The thing is, directors have got to eat, too. And Mexican director Del Toro is a big guy. So some of the stuff he’s made which has been less than tolerable (Blade II, Mimic, Hellboy), kept him fed, built his profile and gave him the skills to pay the bills so that he could one day pursue a project like this.
It would be a falsehood to assert that, though. The first film of his that got noticed, Cronos, was pretty good right from the start, and The Devil’s Backbone, also set around the time of the Spanish Civil War in the 1940s, also showed promise. In fact, it was pretty damn good. And as much as I was nonplussed by Hellboy, it was one of his pet / dream projects.
In tone and setting, Labyrinth is closest to Devil’s Backbone, though it is not really a sequel or connected that strongly. Some of the advertising for this film may have given people the impression that it is some kind of Tim Burtonesque gothic fantasy. Let’s just say that the trailer and the marketing are fairly deceptive.
dir: Tom Tykwer
A great book that never should have worked has, miracle of miracles, been made into a great film that could not, should not work.
Perfume: the Story of a Murderer (Das Parfum - Die Geschichte eines Mörders) by Patrick Suskind, is one of the most perfect books I have ever read. Even translated the German novel loses none of its most amazing qualities: an inspired and original story, an economical but expansive use of descriptive language to encapsulate one of the senses that you’d think would least be able to come across on paper, and a macabre, dark humour that delights as much as it horrifies. And THAT ending, oh my good god yes.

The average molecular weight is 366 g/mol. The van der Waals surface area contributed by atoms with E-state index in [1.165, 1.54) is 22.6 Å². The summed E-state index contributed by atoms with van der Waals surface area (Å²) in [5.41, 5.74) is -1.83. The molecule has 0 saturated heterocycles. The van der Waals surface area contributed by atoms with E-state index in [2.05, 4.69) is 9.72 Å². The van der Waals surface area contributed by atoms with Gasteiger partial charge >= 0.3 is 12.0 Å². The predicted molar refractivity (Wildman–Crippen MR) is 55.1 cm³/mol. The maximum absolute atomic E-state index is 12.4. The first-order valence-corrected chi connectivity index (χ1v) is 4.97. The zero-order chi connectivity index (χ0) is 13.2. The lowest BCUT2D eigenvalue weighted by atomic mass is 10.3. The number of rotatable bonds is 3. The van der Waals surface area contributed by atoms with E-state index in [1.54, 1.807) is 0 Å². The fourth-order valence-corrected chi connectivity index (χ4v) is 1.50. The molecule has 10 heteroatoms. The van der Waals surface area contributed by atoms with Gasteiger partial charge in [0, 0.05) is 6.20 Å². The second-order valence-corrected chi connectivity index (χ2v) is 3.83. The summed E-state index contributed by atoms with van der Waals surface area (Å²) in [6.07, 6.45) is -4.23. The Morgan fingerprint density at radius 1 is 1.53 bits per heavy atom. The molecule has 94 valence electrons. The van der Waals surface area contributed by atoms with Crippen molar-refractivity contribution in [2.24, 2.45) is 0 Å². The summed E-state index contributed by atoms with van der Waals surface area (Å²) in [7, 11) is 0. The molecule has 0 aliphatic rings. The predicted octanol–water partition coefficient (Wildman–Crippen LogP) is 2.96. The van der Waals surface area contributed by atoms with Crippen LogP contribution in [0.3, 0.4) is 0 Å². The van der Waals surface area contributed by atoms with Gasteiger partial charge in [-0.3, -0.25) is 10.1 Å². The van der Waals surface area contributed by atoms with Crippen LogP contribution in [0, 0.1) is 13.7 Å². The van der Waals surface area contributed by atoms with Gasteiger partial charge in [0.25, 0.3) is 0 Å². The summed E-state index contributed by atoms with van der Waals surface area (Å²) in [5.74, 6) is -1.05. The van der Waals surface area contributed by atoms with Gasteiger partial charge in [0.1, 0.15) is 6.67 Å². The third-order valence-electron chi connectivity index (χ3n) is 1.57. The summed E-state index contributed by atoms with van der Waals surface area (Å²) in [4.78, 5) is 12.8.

It’s the kind of book that potential writers read and then give up because of, convinced that they’ll never produce anything that good.
There’s even more going on in this amazing book that begs for it to be taught to school children from a young age. Well, maybe not from kindergarten onwards, but at least from when they’re young enough to appreciate greatness and stop picking their noses.
In calling it a perfect book, I mean that you can add nothing or subtract nothing from it to make it any better. Not a word, not a comma could be changed to improve it. It is perfect in what it has and what it doesn’t have, and what it has is an embarrassment of riches, both sensual and intellectual.
dir: The Brothers Coen
I never thought the Coen Brothers would ever make another movie that completely and utterly achieved greatness. That’s the only superlative I’m going to use in the review, because belabouring the point that this is a pretty strong film and one of their best for over a decade will only prompt people brought in by the hype to say “Eh, it’s not so great.”
More important that saying “It’s Great, Mate!” is being able to articulate as to why I think it’s so good, and why I enjoyed it so much. It’s actually quite odd, because the elements that really made it stand out for me might not even seem that important to anyone else.